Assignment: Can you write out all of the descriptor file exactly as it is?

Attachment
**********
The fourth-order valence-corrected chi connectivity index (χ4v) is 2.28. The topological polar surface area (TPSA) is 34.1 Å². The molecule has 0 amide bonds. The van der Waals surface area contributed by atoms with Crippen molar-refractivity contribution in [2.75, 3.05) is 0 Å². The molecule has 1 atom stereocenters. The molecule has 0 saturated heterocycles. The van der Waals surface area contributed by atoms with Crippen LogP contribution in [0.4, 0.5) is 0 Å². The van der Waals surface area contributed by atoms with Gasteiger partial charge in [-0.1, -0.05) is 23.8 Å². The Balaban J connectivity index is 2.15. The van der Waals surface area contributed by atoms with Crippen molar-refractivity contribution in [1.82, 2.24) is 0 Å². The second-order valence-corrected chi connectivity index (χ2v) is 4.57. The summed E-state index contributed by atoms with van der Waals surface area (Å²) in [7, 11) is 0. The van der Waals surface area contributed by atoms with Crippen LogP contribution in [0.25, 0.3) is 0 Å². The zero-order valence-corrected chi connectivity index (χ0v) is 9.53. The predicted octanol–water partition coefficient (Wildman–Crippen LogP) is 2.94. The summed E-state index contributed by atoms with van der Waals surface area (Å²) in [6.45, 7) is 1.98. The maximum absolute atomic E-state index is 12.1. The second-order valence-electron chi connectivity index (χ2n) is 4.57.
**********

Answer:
The fourth-order valence-corrected chi connectivity index (χ4v) is 2.28. The topological polar surface area (TPSA) is 34.1 Å². The molecule has 0 amide bonds. The van der Waals surface area contributed by atoms with Crippen molar-refractivity contribution in [2.75, 3.05) is 0 Å². The molecule has 1 atom stereocenters. The molecule has 0 saturated heterocycles. The van der Waals surface area contributed by atoms with Crippen LogP contribution in [0.4, 0.5) is 0 Å². The van der Waals surface area contributed by atoms with Gasteiger partial charge in [-0.1, -0.05) is 23.8 Å². The Balaban J connectivity index is 2.15. The van der Waals surface area contributed by atoms with Crippen molar-refractivity contribution in [1.82, 2.24) is 0 Å². The second-order valence-corrected chi connectivity index (χ2v) is 4.57. The summed E-state index contributed by atoms with van der Waals surface area (Å²) in [7, 11) is 0. The van der Waals surface area contributed by atoms with Crippen LogP contribution in [0.25, 0.3) is 0 Å². The zero-order valence-corrected chi connectivity index (χ0v) is 9.53. The predicted octanol–water partition coefficient (Wildman–Crippen LogP) is 2.94. The summed E-state index contributed by atoms with van der Waals surface area (Å²) in [6.45, 7) is 1.98. The maximum absolute atomic E-state index is 12.1. The second-order valence-electron chi connectivity index (χ2n) is 4.57.